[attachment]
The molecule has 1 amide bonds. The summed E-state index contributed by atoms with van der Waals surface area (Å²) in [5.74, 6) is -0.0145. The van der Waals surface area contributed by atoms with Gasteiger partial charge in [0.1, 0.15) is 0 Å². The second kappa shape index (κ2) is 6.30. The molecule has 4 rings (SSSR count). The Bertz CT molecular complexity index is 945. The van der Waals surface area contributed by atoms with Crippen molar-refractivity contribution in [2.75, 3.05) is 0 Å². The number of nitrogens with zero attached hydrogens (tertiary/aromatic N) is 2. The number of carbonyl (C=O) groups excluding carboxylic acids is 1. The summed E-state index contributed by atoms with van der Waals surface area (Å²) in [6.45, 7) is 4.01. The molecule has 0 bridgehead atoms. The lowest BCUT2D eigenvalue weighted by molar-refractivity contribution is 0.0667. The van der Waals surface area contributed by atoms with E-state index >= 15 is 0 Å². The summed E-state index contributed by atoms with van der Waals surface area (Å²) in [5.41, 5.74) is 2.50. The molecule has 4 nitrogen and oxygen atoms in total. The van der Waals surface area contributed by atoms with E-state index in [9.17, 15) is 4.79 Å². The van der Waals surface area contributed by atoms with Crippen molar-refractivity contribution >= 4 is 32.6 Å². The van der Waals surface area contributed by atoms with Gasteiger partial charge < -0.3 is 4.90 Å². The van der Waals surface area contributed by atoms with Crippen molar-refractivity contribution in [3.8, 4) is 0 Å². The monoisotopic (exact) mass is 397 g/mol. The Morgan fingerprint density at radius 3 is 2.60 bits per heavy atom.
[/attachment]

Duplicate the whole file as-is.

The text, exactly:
The molecule has 1 amide bonds. The summed E-state index contributed by atoms with van der Waals surface area (Å²) in [5.74, 6) is -0.0145. The van der Waals surface area contributed by atoms with Gasteiger partial charge in [0.1, 0.15) is 0 Å². The second kappa shape index (κ2) is 6.30. The molecule has 4 rings (SSSR count). The Bertz CT molecular complexity index is 945. The van der Waals surface area contributed by atoms with Crippen molar-refractivity contribution in [2.75, 3.05) is 0 Å². The number of nitrogens with zero attached hydrogens (tertiary/aromatic N) is 2. The number of carbonyl (C=O) groups excluding carboxylic acids is 1. The summed E-state index contributed by atoms with van der Waals surface area (Å²) in [6.45, 7) is 4.01. The molecule has 0 bridgehead atoms. The lowest BCUT2D eigenvalue weighted by molar-refractivity contribution is 0.0667. The van der Waals surface area contributed by atoms with E-state index >= 15 is 0 Å². The summed E-state index contributed by atoms with van der Waals surface area (Å²) in [5.41, 5.74) is 2.50. The molecule has 4 nitrogen and oxygen atoms in total. The van der Waals surface area contributed by atoms with E-state index in [9.17, 15) is 4.79 Å². The van der Waals surface area contributed by atoms with Crippen molar-refractivity contribution >= 4 is 32.6 Å². The van der Waals surface area contributed by atoms with Gasteiger partial charge < -0.3 is 4.90 Å². The van der Waals surface area contributed by atoms with Crippen molar-refractivity contribution in [3.8, 4) is 0 Å². The monoisotopic (exact) mass is 397 g/mol. The Morgan fingerprint density at radius 3 is 2.60 bits per heavy atom.